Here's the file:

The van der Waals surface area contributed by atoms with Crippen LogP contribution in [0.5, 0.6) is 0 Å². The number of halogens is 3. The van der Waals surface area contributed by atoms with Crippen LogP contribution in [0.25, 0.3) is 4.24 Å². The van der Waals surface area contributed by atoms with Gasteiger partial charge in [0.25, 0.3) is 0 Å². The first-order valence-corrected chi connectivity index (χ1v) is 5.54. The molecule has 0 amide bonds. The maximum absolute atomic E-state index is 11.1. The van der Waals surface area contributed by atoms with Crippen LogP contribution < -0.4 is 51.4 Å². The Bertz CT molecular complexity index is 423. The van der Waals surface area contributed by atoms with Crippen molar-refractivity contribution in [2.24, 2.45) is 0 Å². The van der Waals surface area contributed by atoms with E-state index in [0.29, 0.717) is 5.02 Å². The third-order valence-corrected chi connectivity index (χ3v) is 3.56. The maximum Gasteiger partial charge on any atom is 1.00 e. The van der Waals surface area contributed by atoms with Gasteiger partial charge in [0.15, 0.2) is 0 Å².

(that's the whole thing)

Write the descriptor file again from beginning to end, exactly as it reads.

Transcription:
The van der Waals surface area contributed by atoms with Crippen LogP contribution in [0.5, 0.6) is 0 Å². The number of halogens is 3. The van der Waals surface area contributed by atoms with Crippen LogP contribution in [0.25, 0.3) is 4.24 Å². The van der Waals surface area contributed by atoms with Gasteiger partial charge in [0.25, 0.3) is 0 Å². The first-order valence-corrected chi connectivity index (χ1v) is 5.54. The molecule has 0 amide bonds. The maximum absolute atomic E-state index is 11.1. The van der Waals surface area contributed by atoms with Crippen LogP contribution < -0.4 is 51.4 Å². The Bertz CT molecular complexity index is 423. The van der Waals surface area contributed by atoms with Crippen molar-refractivity contribution in [2.24, 2.45) is 0 Å². The van der Waals surface area contributed by atoms with E-state index in [0.29, 0.717) is 5.02 Å². The third-order valence-corrected chi connectivity index (χ3v) is 3.56. The maximum Gasteiger partial charge on any atom is 1.00 e. The van der Waals surface area contributed by atoms with Gasteiger partial charge in [0.15, 0.2) is 0 Å².